One of the most successful cars in the US is the hybrid electric Toyota Prius. On the surface there isn’t much going for it: it has a sluggish engine, small trunk, cloth seats and it’s certainly no looker.
Oh, and it costs thousands of dollars more than a similar car from another manufacturer, such as the Honda Civic.
What it does have is a marketing campaign emphasising its fuel-saving, environmental pedigree. So people buy it to do their bit to save the planet, or at least to save fuel.
Or do they? When Prius owners were asked in a survey why they bought the car, environmental concerns came in at fifth. Fifth?
Top of the list was it, “makes a statement about me.” So the market tells us that people are prepared to pay more for an inferior product in order to display to others their environmental concern. Can this really be true?
A new study by Vladas Griskevicius at the University of Minnesota and colleagues tested this out:
“…a series of experiments showed that activating status motives led people to choose prosocial green products over more luxurious, equally priced non-green products. In line with the predicted reputational benefits of self-sacrifice, status motives increased desire for less-luxurious green products when shopping in public, but not in private. Indeed, when people considered shopping in private, status motives produced a tendency toward self-indulgence rather than self-sacrifice.” (Griskevicius et al., 2010)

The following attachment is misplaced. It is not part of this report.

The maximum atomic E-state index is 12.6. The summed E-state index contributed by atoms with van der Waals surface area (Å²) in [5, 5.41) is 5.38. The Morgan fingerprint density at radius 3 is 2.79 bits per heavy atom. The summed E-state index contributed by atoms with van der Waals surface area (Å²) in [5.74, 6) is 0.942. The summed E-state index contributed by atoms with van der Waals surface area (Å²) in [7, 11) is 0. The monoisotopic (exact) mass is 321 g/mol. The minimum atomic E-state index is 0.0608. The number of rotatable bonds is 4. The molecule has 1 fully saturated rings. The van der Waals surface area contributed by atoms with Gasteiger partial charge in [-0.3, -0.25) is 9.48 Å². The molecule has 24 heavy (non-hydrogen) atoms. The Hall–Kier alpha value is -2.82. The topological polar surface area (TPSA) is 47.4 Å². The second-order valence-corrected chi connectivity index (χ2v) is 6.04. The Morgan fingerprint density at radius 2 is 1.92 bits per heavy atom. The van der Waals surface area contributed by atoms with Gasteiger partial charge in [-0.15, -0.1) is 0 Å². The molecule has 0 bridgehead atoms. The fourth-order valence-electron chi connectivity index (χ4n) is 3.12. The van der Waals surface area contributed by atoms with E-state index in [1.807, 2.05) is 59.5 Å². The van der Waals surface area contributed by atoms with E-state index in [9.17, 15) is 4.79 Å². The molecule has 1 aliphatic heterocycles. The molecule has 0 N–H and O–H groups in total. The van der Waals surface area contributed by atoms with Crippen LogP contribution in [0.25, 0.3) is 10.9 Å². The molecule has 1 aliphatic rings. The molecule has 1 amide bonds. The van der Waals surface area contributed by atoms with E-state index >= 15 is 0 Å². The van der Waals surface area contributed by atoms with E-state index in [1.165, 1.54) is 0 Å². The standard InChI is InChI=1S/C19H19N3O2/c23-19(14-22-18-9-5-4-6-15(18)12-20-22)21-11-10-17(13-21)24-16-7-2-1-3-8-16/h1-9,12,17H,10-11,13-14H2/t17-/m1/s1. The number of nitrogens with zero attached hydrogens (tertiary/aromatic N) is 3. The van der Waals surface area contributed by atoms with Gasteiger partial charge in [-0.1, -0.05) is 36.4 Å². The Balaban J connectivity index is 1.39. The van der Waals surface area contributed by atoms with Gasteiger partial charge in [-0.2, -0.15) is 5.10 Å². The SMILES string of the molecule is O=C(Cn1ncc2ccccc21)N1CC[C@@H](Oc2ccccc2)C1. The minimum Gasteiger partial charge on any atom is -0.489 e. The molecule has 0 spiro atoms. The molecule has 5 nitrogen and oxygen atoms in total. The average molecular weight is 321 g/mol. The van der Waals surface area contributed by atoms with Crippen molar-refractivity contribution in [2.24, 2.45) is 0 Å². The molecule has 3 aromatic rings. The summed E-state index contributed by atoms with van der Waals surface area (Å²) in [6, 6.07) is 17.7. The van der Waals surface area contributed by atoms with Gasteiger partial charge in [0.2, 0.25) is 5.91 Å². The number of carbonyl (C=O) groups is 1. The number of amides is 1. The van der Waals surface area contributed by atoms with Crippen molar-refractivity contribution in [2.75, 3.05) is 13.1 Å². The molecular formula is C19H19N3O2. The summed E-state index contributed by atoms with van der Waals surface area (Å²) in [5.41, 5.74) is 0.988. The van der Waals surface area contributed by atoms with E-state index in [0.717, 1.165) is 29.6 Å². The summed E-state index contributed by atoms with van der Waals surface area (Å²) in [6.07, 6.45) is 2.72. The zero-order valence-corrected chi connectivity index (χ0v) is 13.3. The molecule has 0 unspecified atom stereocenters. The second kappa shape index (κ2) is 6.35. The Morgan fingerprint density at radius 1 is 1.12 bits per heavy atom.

People buy a Prius instead of a BMW both because it’s just as expensive (“Hey, I’ve got money!”), and because it’s a mobile billboard for the driver’s environmentalism (“I’m well off, but I’m prepared to make sacrifices, therefore I’m a good person”). This only works because of how people think others will view them. If it was cheaper, Toyota might not have sold 1.6 million of them. Same goes if their owners couldn’t be seen by others driving around in them.
The irony is that environmentalists originally thought that lower prices, tax breaks and messages about being less selfish would encourage people to go green.
They may well do, but what this study suggests is that in some circumstances the exact reverse is required: higher prices and appealing to people’s selfishness by drawing attention to the message their purchases are sending to others.